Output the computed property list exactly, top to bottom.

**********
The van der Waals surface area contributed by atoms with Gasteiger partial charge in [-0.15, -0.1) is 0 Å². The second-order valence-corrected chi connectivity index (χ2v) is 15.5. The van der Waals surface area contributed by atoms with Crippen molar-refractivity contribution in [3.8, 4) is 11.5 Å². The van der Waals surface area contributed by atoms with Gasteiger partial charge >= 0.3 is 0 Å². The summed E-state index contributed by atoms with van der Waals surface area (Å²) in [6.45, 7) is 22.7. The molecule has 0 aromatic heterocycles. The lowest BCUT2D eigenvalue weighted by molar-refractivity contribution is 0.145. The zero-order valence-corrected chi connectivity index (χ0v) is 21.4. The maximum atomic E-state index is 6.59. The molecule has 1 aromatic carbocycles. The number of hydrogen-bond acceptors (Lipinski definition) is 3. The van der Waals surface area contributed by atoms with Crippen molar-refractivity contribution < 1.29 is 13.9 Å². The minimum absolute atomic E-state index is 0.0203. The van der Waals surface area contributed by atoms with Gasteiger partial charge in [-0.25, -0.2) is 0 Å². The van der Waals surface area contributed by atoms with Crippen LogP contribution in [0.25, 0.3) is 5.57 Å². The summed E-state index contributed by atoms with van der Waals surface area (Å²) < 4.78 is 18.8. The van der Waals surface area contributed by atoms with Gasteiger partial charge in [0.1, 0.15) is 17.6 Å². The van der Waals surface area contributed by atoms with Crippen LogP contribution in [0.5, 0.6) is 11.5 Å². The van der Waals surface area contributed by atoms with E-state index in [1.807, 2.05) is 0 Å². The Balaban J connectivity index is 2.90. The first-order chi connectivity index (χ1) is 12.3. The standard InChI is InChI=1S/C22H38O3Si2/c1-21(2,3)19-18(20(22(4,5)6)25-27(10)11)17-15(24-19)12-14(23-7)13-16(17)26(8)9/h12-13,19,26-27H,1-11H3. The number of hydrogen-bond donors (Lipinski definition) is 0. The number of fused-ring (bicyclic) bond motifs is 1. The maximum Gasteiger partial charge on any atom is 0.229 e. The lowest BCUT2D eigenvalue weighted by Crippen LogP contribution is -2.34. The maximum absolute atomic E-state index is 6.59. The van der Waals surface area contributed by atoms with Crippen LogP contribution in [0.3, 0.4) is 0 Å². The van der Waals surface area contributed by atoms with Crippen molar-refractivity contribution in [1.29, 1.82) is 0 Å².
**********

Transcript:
The van der Waals surface area contributed by atoms with Gasteiger partial charge in [-0.15, -0.1) is 0 Å². The second-order valence-corrected chi connectivity index (χ2v) is 15.5. The van der Waals surface area contributed by atoms with Crippen molar-refractivity contribution in [3.8, 4) is 11.5 Å². The van der Waals surface area contributed by atoms with Gasteiger partial charge >= 0.3 is 0 Å². The summed E-state index contributed by atoms with van der Waals surface area (Å²) in [6.45, 7) is 22.7. The molecule has 0 aromatic heterocycles. The lowest BCUT2D eigenvalue weighted by molar-refractivity contribution is 0.145. The zero-order valence-corrected chi connectivity index (χ0v) is 21.4. The maximum atomic E-state index is 6.59. The molecule has 1 aromatic carbocycles. The number of hydrogen-bond acceptors (Lipinski definition) is 3. The van der Waals surface area contributed by atoms with Crippen molar-refractivity contribution < 1.29 is 13.9 Å². The minimum absolute atomic E-state index is 0.0203. The van der Waals surface area contributed by atoms with Gasteiger partial charge in [-0.25, -0.2) is 0 Å². The van der Waals surface area contributed by atoms with Crippen LogP contribution in [0.25, 0.3) is 5.57 Å². The summed E-state index contributed by atoms with van der Waals surface area (Å²) < 4.78 is 18.8. The van der Waals surface area contributed by atoms with Gasteiger partial charge in [0.1, 0.15) is 17.6 Å². The van der Waals surface area contributed by atoms with Crippen LogP contribution in [0.5, 0.6) is 11.5 Å². The van der Waals surface area contributed by atoms with E-state index in [1.807, 2.05) is 0 Å². The Balaban J connectivity index is 2.90. The first-order chi connectivity index (χ1) is 12.3. The standard InChI is InChI=1S/C22H38O3Si2/c1-21(2,3)19-18(20(22(4,5)6)25-27(10)11)17-15(24-19)12-14(23-7)13-16(17)26(8)9/h12-13,19,26-27H,1-11H3. The number of hydrogen-bond donors (Lipinski definition) is 0. The number of fused-ring (bicyclic) bond motifs is 1. The maximum Gasteiger partial charge on any atom is 0.229 e. The lowest BCUT2D eigenvalue weighted by Crippen LogP contribution is -2.34. The maximum absolute atomic E-state index is 6.59. The van der Waals surface area contributed by atoms with Crippen LogP contribution in [0.3, 0.4) is 0 Å². The van der Waals surface area contributed by atoms with Crippen molar-refractivity contribution in [1.29, 1.82) is 0 Å².